During his three decades at CSL, Mr. Jones worked with CSLers around the world to transform what was a Great Lakes-focused shipping business into the largest owner and operator of self-unloading ships in the world. Under his leadership, CSL expanded beyond Canada and the Americas to Australia, Asia and Europe.

"The CSL Board of Directors and the Martin family are very grateful for the enormous contribution Rod Jones has made to the company's growth and success," said Paul Martin, Chair of the CSL Board. "Rod has stood out as an inclusive, visionary and modern leader who leaves behind a sound company and lasting legacy built on authentic values and a commitment to people, safety and the environment."

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Great Lakes pilotage costs criticized at ACPA conference (updated)

2016-09-11

Sparks flew over high pilotage costs on the Great Lakes during the Sept. 7-9 annual conference of the Association of Canadian Port Authorities (ACPA) held at Thunder Bay, on the tip of Lake Superior. These costs run in the tens of thousands of dollars for carriers entering the Great Lakes through the St. Lawrence Seaway.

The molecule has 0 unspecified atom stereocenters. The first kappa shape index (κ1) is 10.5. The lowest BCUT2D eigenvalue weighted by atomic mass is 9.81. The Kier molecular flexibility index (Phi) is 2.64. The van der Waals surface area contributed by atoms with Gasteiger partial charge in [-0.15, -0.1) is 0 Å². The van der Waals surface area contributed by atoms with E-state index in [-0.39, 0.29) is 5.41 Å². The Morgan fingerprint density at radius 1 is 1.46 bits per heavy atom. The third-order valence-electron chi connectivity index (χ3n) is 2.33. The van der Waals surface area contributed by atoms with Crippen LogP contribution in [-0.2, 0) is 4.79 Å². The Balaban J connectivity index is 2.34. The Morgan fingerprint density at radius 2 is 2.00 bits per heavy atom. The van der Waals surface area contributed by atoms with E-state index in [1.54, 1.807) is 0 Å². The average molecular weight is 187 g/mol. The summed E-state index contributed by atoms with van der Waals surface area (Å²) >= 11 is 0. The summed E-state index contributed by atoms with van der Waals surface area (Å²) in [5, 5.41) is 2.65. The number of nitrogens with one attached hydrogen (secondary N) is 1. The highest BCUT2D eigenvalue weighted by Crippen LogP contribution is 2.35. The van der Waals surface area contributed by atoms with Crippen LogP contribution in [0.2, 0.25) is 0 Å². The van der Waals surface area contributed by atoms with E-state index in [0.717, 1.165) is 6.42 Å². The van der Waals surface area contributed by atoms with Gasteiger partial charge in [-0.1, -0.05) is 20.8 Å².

Angus Armstrong, Harbormaster and Director of Security at the Port of Toronto, bluntly stated that in light of the significant advances in recent years of navigational equipment "pilotage today is a 19th century technology" that is undermining the competitiveness of the waterway in the industrial heartland of North America.

In an interview, he expressed concern that a refusal to eliminate or reduce compulsory pilotage could compromise the future of international shipping on the Great Lakes."Where are the cost savings, when regulations don't reflect technology. They are killing the golden goose."